By Bob Steib

Edited by Carolyn Leaman

In the early spring of 1990, our Beautification Committee with many others planned the installation of our boardwalk across the dunes. We had been using a section of the beach across from the office building approximately where the large Australian Pine tree use to be. T his was an open area to the beach and quite wide. The danger in walking over under the pine tree was the small cones all over the sand. They were very prickly and you were apt to catch one on the bottom of your foot. It was a large swath cut out of the dune and continued to widen with the years of use. The government was frowning on open beaches and lecturing "boardwalks". The other good reason was that the land did not belong to us. We did not know it until much later. That is another story.

We owned one thousand feet of beach starting from our property line south at Bryn Mawr. The line was measured on both sides of the beach to mark off the area where the walkway was to be built. The beach was lower than the roadway and took some planning for an entrance way. We wanted the boardwalk to be accessible to the handicapped. In order to do this, we had to have a ramp from the road of macadam and another ramp up to the floor height of the walkway. This brought us into the "handicapped laws" for access. We called the County and asked what the rise was per inch per foot of the approach. We were told that they would call us back within a day or two. It took three days before we received the call and were told that if we wanted to receive any further information on handicapped laws that we would have to refer them to only one person at the County. In other words, we were one of the first to be concerned about handicapped laws and they did not have the answers. One person was designated to research them and that was whom we would have to contact.

The area from the road to the dune area was owned by the Department of Transportation. That meant that we would have to have special permits from them and the ramp would have to be paved. Connie Raccis was an owner of a unit in the park and had a friend in West Palm Beach who was a contractor. We had to have a contractor pull the permit to build the walkway. He offered to do this for the cost of his time from West Palm Beach to Fort Pierce and back to file the permit. We had to supply a "foreman" or clerk of the works. Once he filed the permit, we were informed that the County had to have a copy of his insurance. More work back and forth and finally it was all filed. Now came the waiting time for many anxious men and bureaucracy at its best in holding up permits.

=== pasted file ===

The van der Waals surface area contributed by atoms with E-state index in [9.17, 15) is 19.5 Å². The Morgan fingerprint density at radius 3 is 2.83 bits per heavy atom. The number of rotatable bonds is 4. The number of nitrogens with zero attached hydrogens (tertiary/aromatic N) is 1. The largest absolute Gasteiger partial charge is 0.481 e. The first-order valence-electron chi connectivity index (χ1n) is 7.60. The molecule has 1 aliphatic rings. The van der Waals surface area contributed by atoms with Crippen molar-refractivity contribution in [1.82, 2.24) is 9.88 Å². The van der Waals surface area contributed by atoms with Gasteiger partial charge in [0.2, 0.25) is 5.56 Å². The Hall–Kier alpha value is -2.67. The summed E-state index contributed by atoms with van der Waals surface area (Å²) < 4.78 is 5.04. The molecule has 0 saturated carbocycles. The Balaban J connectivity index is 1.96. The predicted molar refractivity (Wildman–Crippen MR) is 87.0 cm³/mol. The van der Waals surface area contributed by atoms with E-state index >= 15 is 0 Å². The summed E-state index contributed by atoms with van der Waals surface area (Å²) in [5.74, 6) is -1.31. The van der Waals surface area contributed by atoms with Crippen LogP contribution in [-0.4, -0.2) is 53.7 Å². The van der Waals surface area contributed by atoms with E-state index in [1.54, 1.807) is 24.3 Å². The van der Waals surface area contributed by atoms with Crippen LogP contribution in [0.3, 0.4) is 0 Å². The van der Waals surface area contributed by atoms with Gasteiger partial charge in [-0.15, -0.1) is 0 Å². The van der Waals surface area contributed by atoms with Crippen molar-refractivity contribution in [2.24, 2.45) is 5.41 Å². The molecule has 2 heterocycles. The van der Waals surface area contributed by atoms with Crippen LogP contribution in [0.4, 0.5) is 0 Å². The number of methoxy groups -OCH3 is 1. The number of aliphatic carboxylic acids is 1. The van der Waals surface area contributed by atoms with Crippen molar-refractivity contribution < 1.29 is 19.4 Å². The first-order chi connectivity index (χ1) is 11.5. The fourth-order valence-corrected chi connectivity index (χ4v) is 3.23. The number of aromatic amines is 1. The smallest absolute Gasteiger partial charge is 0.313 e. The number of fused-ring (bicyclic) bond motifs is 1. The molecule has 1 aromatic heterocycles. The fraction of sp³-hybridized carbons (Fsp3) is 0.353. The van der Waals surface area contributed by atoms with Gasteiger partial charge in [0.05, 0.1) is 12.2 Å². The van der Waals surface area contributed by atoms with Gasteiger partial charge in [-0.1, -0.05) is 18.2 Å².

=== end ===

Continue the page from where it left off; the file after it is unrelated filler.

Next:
Red Cunningham was our designated foreman. That was only part of his participation. He decided that in order to raise the money for the walkway, we would sell boards and pilings. --So much for a board and twice as much for a piling. If you purchased one or the other, your name would be engraved on the lumber. If you look at the names over there today, you will see that there are names of children, grandchildren, great-grandchildren, husbands, wives, dogs, cats, brothers, sisters and more. We were all quite creative. They raised the money for the boardwalk. It took a lot of shoe leather, telephone calls, parties, ingenuity of all kinds. But, they did it!

The permits were endless. You had to have a County permit, a Department of Transportation permit, a Department of Natural Resources permit, a vegetation removal permit, a sea turtle protection plan and no destruction of the beach-dune system. This took a lot of time and effort. Many phone calls were made to agencies and endless questions were .answered.  Our plans were filed with the County Engineer and Fire Marshal as well. The last of the permits were the DOT and County. The office of the DOT was in Fort Lauderdale. Two of our men and their wives decided to take the trip to their office and "walk the permits thru" and not come home with out them. We did not think that they could do it, but they did!. Ever say no to Red Cunningham? I don't think so. They came back with the permit. Now for the County. It was being held up in the building department. We went out to try and push it along but it was stuck. We asked them to call us immediately when it came into the Development office and we would pick it up if we had to come out on a bicycle. When we reached home, the message was received that it was there and "don't come out on a bicycle".

We pulled in the yard and the men were waiting to go. This was one of the best and most well planned projects we have ever done. It has been a pleasure to hundreds of owners and visitors over the years. We could not get the walkway widened on the end for wheel chairs and this was one problem we could not solve. After a few years, when Florida caught up with the handicapped laws, we asked for an "ell" off the boardwalk and it was approved.

The celebration was held and the ribbon cut for the opening of the walkway. David Woodhouse cut the ribbon with the help of his mother, Claudia and we had our walkway. What a great day.

There were so many men involved in this project that we can not name them all. It was a spirit of cooperation and determination. An example of what can be done even with all of the road blocks and hindrances. The permit was applied for on February 5th, 1990. The walkway was dedicated on April 4, 1990. We hope you will enjoy seeing some of the construction and more information below.